All such hose connections are a simple and turnkey installation because bidet attachment kits have compatible components.

5. Hook a Sprayer Attachment to the Tank

After you install all the fittings of a handheld sprayer, you can mount this bidet attachment in two ways. The easier option is to simply hang the spray head on the edge of the toilet tank using the holder in the kit. Alternatively, you can mount the holder on the wall by drilling a small hole.

6. Install a Bidet Console Under the Seat

Installing a bidet console attachment requires you to remove the toilet seat, as I have explained in step 2 above. Here are the steps to attach and install a bidet console under a toilet seat:

  1. With all the hoses fitted to the console, place the bidet attachment on the toilet bowl.
  2. Place the washers in the kit on the mount holes and align the bidet attachment/console.
  3. Adjust the plates or sliders, depending on the model, over the mount holes of the bowl.
  4. Once aligned, place the toilet seat atop the bidet attachment and secure the assembly.
  5. Get the toilet seat screws, nuts, and bolts to fasten the entire assembly on the bowl.

Suppose your toilet seat uses top-mounted screws or a quick-release mechanism with metal or plastic pins. In such a scenario, you must adjust the plates or sliders with the mount holes and the raised pins, as well as the locking knobs or tabs.

7. Mount a Bidet Seat on the Toilet Bowl

A bidet seat doesn’t sit under the one you have on your toilet. It replaces the old toilet seat. So, you don’t need the current seat or its fittings. But the adapters and hose connections have the same or similar installation methods, as I have explained above.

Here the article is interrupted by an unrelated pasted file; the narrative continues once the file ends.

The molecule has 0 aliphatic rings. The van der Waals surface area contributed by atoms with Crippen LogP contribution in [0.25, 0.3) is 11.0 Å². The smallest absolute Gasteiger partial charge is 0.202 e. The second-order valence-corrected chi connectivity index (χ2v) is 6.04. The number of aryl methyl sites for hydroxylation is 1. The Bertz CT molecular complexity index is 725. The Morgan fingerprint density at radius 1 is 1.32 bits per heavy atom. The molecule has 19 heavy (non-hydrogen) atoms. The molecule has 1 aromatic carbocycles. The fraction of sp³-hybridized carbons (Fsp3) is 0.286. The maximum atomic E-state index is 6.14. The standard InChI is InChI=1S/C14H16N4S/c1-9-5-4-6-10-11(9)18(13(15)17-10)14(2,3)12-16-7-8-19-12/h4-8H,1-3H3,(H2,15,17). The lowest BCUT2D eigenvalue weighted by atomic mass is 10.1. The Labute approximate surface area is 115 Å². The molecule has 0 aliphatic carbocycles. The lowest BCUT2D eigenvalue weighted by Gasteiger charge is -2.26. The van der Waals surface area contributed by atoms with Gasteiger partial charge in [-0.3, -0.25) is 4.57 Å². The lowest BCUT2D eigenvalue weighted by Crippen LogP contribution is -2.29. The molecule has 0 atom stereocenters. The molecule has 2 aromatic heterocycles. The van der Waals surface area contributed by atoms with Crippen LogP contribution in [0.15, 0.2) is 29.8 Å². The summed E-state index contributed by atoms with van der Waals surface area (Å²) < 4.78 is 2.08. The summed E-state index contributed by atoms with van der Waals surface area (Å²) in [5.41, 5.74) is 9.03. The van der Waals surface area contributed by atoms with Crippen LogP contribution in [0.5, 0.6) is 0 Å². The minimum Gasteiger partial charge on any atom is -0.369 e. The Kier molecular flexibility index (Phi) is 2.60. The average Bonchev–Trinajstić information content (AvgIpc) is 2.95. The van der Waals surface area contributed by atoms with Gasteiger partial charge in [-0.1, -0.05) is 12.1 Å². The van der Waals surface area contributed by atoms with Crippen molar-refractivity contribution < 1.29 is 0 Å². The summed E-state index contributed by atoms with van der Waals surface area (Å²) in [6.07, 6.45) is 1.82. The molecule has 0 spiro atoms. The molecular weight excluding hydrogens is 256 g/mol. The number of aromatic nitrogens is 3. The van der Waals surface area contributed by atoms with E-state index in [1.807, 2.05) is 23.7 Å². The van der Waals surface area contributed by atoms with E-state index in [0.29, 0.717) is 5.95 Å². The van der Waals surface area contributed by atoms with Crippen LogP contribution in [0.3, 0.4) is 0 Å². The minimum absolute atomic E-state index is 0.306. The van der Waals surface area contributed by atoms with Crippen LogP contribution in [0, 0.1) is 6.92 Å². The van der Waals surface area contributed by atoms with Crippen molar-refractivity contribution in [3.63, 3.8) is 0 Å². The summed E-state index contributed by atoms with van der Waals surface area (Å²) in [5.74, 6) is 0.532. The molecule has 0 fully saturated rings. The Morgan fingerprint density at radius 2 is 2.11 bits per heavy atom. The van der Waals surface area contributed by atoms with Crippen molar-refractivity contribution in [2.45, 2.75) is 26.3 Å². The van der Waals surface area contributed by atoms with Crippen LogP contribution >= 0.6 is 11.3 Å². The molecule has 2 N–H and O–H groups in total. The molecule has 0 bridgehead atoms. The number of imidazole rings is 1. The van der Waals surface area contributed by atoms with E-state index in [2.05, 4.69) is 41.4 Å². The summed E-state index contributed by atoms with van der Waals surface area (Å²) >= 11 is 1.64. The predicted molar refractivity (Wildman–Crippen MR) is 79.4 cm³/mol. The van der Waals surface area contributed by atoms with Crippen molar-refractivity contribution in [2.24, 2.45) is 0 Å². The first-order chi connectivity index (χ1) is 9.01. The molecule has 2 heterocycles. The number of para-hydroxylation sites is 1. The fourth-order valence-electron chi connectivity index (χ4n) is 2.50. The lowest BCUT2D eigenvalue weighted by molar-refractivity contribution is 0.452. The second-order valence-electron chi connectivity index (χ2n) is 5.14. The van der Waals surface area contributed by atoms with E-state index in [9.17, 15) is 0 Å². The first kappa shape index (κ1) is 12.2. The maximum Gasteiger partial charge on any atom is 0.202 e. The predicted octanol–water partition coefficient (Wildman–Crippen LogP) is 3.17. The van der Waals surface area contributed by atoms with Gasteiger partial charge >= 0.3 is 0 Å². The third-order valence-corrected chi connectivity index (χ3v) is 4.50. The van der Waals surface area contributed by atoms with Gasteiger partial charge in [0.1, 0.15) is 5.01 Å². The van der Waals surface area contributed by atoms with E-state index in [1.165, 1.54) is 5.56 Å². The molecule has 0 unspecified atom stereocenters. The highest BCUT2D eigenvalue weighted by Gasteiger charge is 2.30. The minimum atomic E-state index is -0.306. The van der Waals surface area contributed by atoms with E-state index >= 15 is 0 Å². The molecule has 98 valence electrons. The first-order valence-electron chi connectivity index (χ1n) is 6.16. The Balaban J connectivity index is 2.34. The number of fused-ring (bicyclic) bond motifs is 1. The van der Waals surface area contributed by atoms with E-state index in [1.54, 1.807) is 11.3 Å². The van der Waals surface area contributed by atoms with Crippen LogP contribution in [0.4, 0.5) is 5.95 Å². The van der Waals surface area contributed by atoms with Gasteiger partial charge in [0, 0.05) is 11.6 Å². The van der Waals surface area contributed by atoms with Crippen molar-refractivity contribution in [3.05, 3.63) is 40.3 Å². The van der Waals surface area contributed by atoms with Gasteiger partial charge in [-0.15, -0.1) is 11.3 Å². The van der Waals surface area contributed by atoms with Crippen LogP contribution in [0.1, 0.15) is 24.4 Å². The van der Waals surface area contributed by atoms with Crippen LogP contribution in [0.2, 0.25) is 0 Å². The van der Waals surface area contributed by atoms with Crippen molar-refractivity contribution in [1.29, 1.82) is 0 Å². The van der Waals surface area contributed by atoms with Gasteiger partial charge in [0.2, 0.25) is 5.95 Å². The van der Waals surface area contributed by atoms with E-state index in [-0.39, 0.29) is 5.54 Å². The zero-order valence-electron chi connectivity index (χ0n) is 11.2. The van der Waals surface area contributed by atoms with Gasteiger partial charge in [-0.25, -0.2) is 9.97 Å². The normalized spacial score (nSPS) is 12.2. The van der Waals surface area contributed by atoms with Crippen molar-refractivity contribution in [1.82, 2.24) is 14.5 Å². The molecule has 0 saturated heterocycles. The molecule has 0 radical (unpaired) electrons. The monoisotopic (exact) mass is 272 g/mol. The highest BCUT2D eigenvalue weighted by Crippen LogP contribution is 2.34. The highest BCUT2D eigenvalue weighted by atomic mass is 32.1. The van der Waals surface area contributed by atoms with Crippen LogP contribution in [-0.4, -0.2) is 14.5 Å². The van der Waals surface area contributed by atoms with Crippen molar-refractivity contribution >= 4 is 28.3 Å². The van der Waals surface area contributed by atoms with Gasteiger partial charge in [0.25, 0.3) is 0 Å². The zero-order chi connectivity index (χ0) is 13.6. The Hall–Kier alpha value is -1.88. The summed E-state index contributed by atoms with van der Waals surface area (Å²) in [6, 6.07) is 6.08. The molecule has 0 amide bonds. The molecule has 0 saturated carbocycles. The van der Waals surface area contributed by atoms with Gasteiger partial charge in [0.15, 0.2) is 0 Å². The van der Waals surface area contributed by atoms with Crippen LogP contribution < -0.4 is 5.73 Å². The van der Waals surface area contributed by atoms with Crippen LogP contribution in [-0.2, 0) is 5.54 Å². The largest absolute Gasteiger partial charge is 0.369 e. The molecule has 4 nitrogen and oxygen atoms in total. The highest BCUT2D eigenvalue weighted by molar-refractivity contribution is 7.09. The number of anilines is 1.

Suppose you have an attachment like the Brondell Swash Ecoseat Bidet Toilet Seat. Connect the hose to the adapter fitted to the tank, remove the toilet seat, and follow these steps to mount a Brondell or similar bidet attachment on the bowl:

  1. Take the mounting plate in the kit and place it on the bolt holes of your toilet bowl.
  2. Get the two adjustable brackets from the kit and place them inside the mounting plate.
  3. Align the adjustable brackets and the mounting plate with the bolt holes of the toilet.
  4. Slide the mounting bolts through the two holes and fit the washers and nuts (in the kit).
  5. Tighten the nuts with the bolts to some extent to secure the mounting plate assembly.
  6. Connect the hose to the bidet seat and place it on the mount plate attached to the bowl.
  7. Slide the bidet seat backward or forward for a flawless alignment with your toilet bowl.
  8. If the seat is misaligned, adjust the brackets in the mounting plate to fix the problem.
  9. Tighten the nuts after you are happy with the alignment to complete the installation.
  10. Turn on the water supply shut-off valve and wait for a few minutes to check for leaks.

8. Power an Electrical or Electronic Bidet

A bidet attachment with a heated seat or built-in water heater and warm air dryer require a power source. Electronic features, such as sensors and remotes, may work on batteries, and they could be included in the kit. But a power source is imperative for heating functions.

For example, Toto’s Washlet C5 Bidet Toilet Seat (available on requires a 120V GFCI receptacle within 3.9 feet (1.18 meters). The power cord may be shorter in some models. The Toto Washlet E200 (available on has a 3 feet (0.91 m) power cord. If you have a wall receptacle ready, this setup is plug-and-play.

Final Thoughts

Installing most bidet attachments is a turnkey process for standard toilets and plumbing fixtures. But the configuration, design, and plumbing system of some toilets may pose a challenge, which can be managed, of course, with compatible adapters and fittings to circumvent the hurdles.